Thousands Line Up For Free Health Care In L.A.
MICHELE NORRIS, host:
This is ALL THINGS CONSIDERED from NPR News. I'm Michele Norris.
MELISSA BLOCK, host:
And I'm Melissa Block.
More than 8,000 people are lining up for free medical care in Los Angeles this week. A clinic has been set up in a sports arena by a group known as Remote Area Medical. It brings volunteer doctors and dentists to people who need them, often in some of the poorest countries around the world.
Well, for the second year in a row, the group has found the need is also great in L.A. as NPR's Ina Jaffe Reports.
INA JAFFE: Rarely do people look forward to going to the dentist. But here at the L.A. Sports Arena, dentists were the most popular people in the room.
Dr. SUMALEE SANKASURASA(ph) (Dentist): When was the last time you went to see a dentist?
Mr. WALTER GERARD: About five years ago.
Dr. SANKASURASA: Okay.
JAFFE: Dentist Sumalee Sankasurasa peered and poked in the mouth of 28-year-old Walter Gerard as he stretched out in a folding dental couch. There were eight long rows of these couches and every one was filled. Some people even had to be rescheduled for another day. So, Gerard was one of the lucky ones.
Dr. SANKASURASA: The hard stuff, can you hear what I'm doing?
Mr. GERARD: Uh-huh.
Dr. SANKASURASA: Okay, that's tartar buildup. So we're going to have to scale those stuff off of your teeth.
JAFFE: Gerard has a job as a security guard, but it doesn't offer insurance. Earlier in the day he made a stop at the vision care clinic here. He showed off his new glasses.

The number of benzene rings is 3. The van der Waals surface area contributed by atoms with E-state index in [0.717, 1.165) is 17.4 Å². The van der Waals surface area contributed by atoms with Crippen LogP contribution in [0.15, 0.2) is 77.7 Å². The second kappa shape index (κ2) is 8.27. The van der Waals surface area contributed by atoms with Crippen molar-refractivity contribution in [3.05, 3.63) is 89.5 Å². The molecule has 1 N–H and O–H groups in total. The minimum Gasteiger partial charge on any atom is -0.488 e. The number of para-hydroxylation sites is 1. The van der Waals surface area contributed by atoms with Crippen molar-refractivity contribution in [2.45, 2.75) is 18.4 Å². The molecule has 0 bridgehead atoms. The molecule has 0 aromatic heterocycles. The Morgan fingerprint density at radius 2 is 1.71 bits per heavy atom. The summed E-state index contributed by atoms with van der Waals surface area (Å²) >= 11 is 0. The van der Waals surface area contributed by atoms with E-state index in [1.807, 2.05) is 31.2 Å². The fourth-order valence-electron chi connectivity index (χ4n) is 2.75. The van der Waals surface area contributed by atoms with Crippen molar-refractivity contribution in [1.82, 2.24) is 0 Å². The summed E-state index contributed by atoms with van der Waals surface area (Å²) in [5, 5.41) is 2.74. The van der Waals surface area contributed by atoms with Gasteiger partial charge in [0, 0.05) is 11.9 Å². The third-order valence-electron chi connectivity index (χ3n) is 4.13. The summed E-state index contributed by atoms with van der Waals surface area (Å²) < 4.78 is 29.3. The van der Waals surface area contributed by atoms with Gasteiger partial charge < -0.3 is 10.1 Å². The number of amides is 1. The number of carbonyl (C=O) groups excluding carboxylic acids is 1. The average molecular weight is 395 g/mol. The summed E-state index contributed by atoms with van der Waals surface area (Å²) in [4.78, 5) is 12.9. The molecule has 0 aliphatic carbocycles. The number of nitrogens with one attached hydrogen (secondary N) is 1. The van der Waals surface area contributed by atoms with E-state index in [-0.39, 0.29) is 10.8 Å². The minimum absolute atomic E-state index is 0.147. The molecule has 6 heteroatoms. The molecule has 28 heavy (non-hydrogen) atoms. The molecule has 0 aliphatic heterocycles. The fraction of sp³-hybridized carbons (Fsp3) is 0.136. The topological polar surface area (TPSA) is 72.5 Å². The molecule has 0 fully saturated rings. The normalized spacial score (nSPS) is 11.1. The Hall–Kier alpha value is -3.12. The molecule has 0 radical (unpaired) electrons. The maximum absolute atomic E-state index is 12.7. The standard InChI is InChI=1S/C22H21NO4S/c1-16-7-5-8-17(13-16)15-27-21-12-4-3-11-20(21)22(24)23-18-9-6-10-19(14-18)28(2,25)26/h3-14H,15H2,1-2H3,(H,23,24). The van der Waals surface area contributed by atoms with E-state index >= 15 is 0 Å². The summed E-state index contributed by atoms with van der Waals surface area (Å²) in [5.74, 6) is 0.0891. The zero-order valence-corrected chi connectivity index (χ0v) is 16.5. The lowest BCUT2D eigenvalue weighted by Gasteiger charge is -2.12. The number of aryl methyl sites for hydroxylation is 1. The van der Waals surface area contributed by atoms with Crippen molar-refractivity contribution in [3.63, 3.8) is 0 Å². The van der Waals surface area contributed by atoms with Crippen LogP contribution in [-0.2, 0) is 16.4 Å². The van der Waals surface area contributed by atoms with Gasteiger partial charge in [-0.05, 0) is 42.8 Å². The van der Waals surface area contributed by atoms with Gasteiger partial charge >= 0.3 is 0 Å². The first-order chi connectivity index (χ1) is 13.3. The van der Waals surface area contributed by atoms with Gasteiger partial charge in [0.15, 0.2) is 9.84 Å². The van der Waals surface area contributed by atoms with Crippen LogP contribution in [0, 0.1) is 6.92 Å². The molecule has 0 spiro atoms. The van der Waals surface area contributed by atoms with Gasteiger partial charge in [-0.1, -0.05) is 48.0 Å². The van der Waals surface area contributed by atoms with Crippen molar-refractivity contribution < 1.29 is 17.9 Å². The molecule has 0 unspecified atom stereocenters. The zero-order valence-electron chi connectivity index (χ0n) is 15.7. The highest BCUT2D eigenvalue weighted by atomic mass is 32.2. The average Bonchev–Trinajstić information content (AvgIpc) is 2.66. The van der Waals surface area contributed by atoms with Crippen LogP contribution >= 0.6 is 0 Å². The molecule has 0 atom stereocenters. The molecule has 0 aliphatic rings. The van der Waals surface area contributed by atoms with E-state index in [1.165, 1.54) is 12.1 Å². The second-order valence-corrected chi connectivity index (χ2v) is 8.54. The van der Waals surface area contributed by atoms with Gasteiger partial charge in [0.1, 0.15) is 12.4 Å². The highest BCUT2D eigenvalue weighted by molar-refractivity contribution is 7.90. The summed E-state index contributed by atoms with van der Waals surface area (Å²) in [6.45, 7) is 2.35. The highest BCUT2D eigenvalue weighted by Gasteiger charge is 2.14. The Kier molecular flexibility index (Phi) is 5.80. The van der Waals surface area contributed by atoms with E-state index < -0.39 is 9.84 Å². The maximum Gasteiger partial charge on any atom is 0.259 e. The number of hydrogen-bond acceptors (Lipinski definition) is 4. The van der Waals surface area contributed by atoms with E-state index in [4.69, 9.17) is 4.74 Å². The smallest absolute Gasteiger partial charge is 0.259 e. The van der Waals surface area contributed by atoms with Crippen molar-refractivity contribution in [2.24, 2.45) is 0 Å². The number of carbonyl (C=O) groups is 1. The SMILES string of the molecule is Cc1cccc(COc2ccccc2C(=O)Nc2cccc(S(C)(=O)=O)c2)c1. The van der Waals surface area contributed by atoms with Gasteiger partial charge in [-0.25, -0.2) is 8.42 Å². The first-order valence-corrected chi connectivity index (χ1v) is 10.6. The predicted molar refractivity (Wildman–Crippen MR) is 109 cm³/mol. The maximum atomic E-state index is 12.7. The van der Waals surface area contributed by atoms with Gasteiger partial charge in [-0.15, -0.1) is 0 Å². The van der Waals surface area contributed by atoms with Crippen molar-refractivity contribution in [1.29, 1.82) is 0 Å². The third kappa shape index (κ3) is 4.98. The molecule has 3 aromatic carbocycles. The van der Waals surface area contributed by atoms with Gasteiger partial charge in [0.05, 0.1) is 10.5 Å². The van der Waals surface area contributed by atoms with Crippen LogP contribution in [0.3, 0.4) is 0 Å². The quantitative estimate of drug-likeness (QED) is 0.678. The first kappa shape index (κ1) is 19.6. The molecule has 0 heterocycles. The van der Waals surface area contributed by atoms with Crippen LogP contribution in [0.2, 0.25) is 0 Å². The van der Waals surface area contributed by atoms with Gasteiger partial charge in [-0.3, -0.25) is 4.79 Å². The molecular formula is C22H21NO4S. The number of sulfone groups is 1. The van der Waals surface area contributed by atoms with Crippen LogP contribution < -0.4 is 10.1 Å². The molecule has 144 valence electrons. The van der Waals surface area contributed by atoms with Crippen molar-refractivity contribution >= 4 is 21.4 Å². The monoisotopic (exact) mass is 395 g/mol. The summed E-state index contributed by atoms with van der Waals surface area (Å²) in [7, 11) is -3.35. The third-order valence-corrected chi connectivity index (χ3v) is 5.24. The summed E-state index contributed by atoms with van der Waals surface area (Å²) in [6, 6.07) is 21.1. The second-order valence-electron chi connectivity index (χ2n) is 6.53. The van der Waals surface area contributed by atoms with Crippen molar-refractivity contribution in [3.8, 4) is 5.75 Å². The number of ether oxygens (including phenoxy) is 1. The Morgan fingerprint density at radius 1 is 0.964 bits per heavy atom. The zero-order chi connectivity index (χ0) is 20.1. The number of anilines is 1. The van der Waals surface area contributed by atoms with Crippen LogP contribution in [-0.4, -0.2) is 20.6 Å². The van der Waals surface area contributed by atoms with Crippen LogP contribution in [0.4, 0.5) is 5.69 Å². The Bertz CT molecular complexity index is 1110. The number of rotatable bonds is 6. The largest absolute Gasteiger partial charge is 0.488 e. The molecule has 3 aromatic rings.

Mr. GERARD: A whole new world.
(Soundbite of laughter)
Mr. GERARD: I guess I had some type of astigma or something and I couldn't see contrast of colors and all that. And driving down the highway missing my exits.
JAFFE: Many people plan to spend the day going from eye care to dental to medical. That's where we met Brian Samiel(ph). He lost his job a year ago and with it his health insurance.
Mr. BRIAN SAMIEL: I am a person that suffers chronic illness, diabetes. I suffer with a bad nerve that is just very painful. And I have a bad ulcer and I also went in depression. Now I heard about this clinic. I am here and I have some hope.
JAFFE: And hope made people patient as they sat calmly on folding chairs and waited for their names to be called. All wore bright orange wristbands. Those were passed out on Sunday and guaranteed admission. Orange for Tuesday, other colors for other days.
Forty six year old Donna Miller came here from Long Beach. She's homeless.
Ms. DONNA MILLER: We stay by the freeway. We stay here, we stay there, we take showers when available. You know, it's been really hard going.
JAFFE: She planned to spend the whole day here getting eyeglasses, visiting the women's clinic and more.
Ms. MILLER: I have an ear infection and I have possible heart disease and I'm here to get that checked because I have 14 grandchildren, I want to be alive to play with them.
JAFFE: Miller had become waiting room buddies with Sheila Minard(ph). She's a cheerful, blonde veteran of the music industry, but now describes her life as going downhill. She's hoping to have her laryngitis taken care of, but that's not her worst problem.
Ms. SHEILA MINARD: I'm going blind. I even looking at you, as close as you are standing here with the microphone, it's a blur. Anything behind you is an absolute blur.
JAFFE: Then she unexpectedly revealed another crisis.
Ms. MINARD: I have recently been raped. And, yeah, I've got bruises all over. This is not a visual kind of thing, right?
Ms. MINARD: Won't bother showing you them.
JAFFE: She did go to the emergency room right after the attack, she says.
Ms. MINARD: All I did was worry about how much the bills were going to be at the hospital.
JAFFE: Today the clinic is passing out wristbands to eager patients for the final days of operation. There were already 100 people lined up to receive them by 6 p.m. yesterday.
Ina Jaffe, NPR News.
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